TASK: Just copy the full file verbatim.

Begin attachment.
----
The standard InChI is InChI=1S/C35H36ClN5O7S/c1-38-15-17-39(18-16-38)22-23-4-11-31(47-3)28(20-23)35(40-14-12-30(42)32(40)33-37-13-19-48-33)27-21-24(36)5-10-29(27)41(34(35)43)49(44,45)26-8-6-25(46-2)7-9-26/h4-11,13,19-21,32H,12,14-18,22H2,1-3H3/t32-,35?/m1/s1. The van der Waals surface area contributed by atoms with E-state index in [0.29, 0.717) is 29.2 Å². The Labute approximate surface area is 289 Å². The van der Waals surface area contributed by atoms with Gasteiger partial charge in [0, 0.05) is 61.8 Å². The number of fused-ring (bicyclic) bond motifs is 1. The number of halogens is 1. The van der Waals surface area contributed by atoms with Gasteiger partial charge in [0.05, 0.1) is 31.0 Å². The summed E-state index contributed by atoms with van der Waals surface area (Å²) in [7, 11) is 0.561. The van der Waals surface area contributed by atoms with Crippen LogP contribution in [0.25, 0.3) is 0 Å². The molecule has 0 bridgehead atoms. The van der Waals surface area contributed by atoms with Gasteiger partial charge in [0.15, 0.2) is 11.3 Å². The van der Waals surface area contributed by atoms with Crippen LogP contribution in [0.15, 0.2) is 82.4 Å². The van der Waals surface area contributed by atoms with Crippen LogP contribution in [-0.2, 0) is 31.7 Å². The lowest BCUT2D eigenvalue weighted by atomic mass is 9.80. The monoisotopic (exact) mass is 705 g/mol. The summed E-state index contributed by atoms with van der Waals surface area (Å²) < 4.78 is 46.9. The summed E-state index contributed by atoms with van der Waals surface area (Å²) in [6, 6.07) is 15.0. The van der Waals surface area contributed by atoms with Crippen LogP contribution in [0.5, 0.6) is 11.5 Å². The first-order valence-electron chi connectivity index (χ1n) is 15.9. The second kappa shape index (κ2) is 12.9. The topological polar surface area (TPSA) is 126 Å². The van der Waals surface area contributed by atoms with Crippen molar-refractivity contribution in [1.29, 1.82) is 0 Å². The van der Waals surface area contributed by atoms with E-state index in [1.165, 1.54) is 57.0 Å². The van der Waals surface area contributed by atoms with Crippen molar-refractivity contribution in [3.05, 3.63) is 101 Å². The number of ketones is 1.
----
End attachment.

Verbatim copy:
The standard InChI is InChI=1S/C35H36ClN5O7S/c1-38-15-17-39(18-16-38)22-23-4-11-31(47-3)28(20-23)35(40-14-12-30(42)32(40)33-37-13-19-48-33)27-21-24(36)5-10-29(27)41(34(35)43)49(44,45)26-8-6-25(46-2)7-9-26/h4-11,13,19-21,32H,12,14-18,22H2,1-3H3/t32-,35?/m1/s1. The van der Waals surface area contributed by atoms with E-state index in [0.29, 0.717) is 29.2 Å². The Labute approximate surface area is 289 Å². The van der Waals surface area contributed by atoms with Gasteiger partial charge in [0, 0.05) is 61.8 Å². The number of fused-ring (bicyclic) bond motifs is 1. The number of halogens is 1. The van der Waals surface area contributed by atoms with Gasteiger partial charge in [0.05, 0.1) is 31.0 Å². The summed E-state index contributed by atoms with van der Waals surface area (Å²) in [7, 11) is 0.561. The van der Waals surface area contributed by atoms with Crippen LogP contribution in [0.25, 0.3) is 0 Å². The molecule has 0 bridgehead atoms. The van der Waals surface area contributed by atoms with Gasteiger partial charge in [0.15, 0.2) is 11.3 Å². The van der Waals surface area contributed by atoms with Crippen LogP contribution in [0.15, 0.2) is 82.4 Å². The van der Waals surface area contributed by atoms with Crippen LogP contribution in [-0.2, 0) is 31.7 Å². The lowest BCUT2D eigenvalue weighted by atomic mass is 9.80. The monoisotopic (exact) mass is 705 g/mol. The summed E-state index contributed by atoms with van der Waals surface area (Å²) < 4.78 is 46.9. The summed E-state index contributed by atoms with van der Waals surface area (Å²) in [6, 6.07) is 15.0. The van der Waals surface area contributed by atoms with Crippen LogP contribution in [0.5, 0.6) is 11.5 Å². The first-order valence-electron chi connectivity index (χ1n) is 15.9. The second kappa shape index (κ2) is 12.9. The topological polar surface area (TPSA) is 126 Å². The van der Waals surface area contributed by atoms with Crippen molar-refractivity contribution in [1.29, 1.82) is 0 Å². The van der Waals surface area contributed by atoms with E-state index in [1.165, 1.54) is 57.0 Å². The van der Waals surface area contributed by atoms with Crippen molar-refractivity contribution in [3.05, 3.63) is 101 Å². The number of ketones is 1.